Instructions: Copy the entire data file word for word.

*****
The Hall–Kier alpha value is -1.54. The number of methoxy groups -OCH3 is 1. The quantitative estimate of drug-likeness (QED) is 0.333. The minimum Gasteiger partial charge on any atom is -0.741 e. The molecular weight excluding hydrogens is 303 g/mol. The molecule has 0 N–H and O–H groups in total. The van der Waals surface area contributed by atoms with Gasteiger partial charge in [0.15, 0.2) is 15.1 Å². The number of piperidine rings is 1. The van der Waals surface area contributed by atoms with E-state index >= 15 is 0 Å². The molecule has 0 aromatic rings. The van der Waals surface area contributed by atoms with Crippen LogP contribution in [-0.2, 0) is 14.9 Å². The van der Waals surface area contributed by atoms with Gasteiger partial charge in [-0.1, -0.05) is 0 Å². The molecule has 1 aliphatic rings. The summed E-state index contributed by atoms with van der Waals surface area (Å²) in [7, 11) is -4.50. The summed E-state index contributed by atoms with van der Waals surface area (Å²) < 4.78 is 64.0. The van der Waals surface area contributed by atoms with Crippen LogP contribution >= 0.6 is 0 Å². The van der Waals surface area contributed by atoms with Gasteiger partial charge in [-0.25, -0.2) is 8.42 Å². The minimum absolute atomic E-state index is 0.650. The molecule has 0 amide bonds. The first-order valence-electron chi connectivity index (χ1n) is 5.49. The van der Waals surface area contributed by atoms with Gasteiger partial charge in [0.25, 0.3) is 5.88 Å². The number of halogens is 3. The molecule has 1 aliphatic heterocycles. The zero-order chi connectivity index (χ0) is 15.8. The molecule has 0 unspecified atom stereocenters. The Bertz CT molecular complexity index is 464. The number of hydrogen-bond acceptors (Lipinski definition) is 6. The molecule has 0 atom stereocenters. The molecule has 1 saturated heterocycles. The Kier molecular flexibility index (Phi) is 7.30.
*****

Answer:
The Hall–Kier alpha value is -1.54. The number of methoxy groups -OCH3 is 1. The quantitative estimate of drug-likeness (QED) is 0.333. The minimum Gasteiger partial charge on any atom is -0.741 e. The molecular weight excluding hydrogens is 303 g/mol. The molecule has 0 N–H and O–H groups in total. The van der Waals surface area contributed by atoms with Gasteiger partial charge in [0.15, 0.2) is 15.1 Å². The number of piperidine rings is 1. The van der Waals surface area contributed by atoms with E-state index >= 15 is 0 Å². The molecule has 0 aromatic rings. The van der Waals surface area contributed by atoms with Crippen LogP contribution in [-0.2, 0) is 14.9 Å². The van der Waals surface area contributed by atoms with Gasteiger partial charge in [-0.1, -0.05) is 0 Å². The molecule has 1 aliphatic rings. The summed E-state index contributed by atoms with van der Waals surface area (Å²) in [7, 11) is -4.50. The summed E-state index contributed by atoms with van der Waals surface area (Å²) < 4.78 is 64.0. The van der Waals surface area contributed by atoms with Crippen LogP contribution >= 0.6 is 0 Å². The van der Waals surface area contributed by atoms with Gasteiger partial charge in [-0.25, -0.2) is 8.42 Å². The minimum absolute atomic E-state index is 0.650. The molecule has 0 amide bonds. The first-order valence-electron chi connectivity index (χ1n) is 5.49. The van der Waals surface area contributed by atoms with Gasteiger partial charge in [0.25, 0.3) is 5.88 Å². The number of halogens is 3. The molecule has 1 aliphatic heterocycles. The zero-order chi connectivity index (χ0) is 15.8. The molecule has 0 unspecified atom stereocenters. The Bertz CT molecular complexity index is 464. The number of hydrogen-bond acceptors (Lipinski definition) is 6. The molecule has 0 atom stereocenters. The molecule has 1 saturated heterocycles. The Kier molecular flexibility index (Phi) is 7.30.